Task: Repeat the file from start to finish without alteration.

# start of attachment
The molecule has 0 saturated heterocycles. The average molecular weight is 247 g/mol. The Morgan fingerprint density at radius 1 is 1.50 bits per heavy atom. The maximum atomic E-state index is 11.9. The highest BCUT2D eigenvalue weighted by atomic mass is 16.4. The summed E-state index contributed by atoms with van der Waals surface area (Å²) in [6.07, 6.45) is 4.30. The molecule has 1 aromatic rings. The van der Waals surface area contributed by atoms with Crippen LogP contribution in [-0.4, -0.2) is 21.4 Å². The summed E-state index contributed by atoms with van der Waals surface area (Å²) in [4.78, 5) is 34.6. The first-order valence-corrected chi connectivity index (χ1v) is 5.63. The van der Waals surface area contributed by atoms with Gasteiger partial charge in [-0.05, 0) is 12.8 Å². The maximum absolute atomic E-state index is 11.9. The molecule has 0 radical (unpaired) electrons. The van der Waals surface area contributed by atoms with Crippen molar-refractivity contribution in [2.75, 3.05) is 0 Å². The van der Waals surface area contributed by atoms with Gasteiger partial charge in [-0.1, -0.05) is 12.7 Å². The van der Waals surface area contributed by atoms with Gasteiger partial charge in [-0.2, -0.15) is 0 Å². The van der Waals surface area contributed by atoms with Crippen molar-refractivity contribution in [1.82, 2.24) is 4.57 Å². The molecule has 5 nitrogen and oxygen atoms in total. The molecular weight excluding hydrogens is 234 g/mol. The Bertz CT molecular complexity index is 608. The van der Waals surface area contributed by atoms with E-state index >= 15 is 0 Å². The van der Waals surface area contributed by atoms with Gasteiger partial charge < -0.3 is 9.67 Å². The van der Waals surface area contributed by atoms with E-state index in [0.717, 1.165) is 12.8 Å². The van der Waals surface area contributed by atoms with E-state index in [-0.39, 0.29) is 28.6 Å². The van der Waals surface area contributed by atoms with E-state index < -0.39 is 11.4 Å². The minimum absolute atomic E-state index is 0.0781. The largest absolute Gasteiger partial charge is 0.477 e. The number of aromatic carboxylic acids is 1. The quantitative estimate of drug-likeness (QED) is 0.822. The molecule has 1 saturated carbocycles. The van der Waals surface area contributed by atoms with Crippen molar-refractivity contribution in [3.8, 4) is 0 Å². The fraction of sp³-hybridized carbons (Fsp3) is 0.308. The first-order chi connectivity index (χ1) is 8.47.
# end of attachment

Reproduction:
The molecule has 0 saturated heterocycles. The average molecular weight is 247 g/mol. The Morgan fingerprint density at radius 1 is 1.50 bits per heavy atom. The maximum atomic E-state index is 11.9. The highest BCUT2D eigenvalue weighted by atomic mass is 16.4. The summed E-state index contributed by atoms with van der Waals surface area (Å²) in [6.07, 6.45) is 4.30. The molecule has 1 aromatic rings. The van der Waals surface area contributed by atoms with Crippen LogP contribution in [-0.4, -0.2) is 21.4 Å². The summed E-state index contributed by atoms with van der Waals surface area (Å²) in [4.78, 5) is 34.6. The first-order valence-corrected chi connectivity index (χ1v) is 5.63. The van der Waals surface area contributed by atoms with Gasteiger partial charge in [-0.05, 0) is 12.8 Å². The maximum absolute atomic E-state index is 11.9. The molecule has 0 radical (unpaired) electrons. The van der Waals surface area contributed by atoms with Crippen molar-refractivity contribution in [2.75, 3.05) is 0 Å². The van der Waals surface area contributed by atoms with Gasteiger partial charge in [-0.1, -0.05) is 12.7 Å². The van der Waals surface area contributed by atoms with Gasteiger partial charge in [-0.2, -0.15) is 0 Å². The van der Waals surface area contributed by atoms with Crippen molar-refractivity contribution in [1.82, 2.24) is 4.57 Å². The molecule has 5 nitrogen and oxygen atoms in total. The molecular weight excluding hydrogens is 234 g/mol. The Bertz CT molecular complexity index is 608. The van der Waals surface area contributed by atoms with E-state index >= 15 is 0 Å². The van der Waals surface area contributed by atoms with Gasteiger partial charge < -0.3 is 9.67 Å². The van der Waals surface area contributed by atoms with E-state index in [0.717, 1.165) is 12.8 Å². The van der Waals surface area contributed by atoms with E-state index in [-0.39, 0.29) is 28.6 Å². The van der Waals surface area contributed by atoms with E-state index < -0.39 is 11.4 Å². The minimum absolute atomic E-state index is 0.0781. The largest absolute Gasteiger partial charge is 0.477 e. The number of aromatic carboxylic acids is 1. The quantitative estimate of drug-likeness (QED) is 0.822. The molecule has 1 saturated carbocycles. The van der Waals surface area contributed by atoms with Crippen molar-refractivity contribution in [3.8, 4) is 0 Å². The fraction of sp³-hybridized carbons (Fsp3) is 0.308. The first-order chi connectivity index (χ1) is 8.47.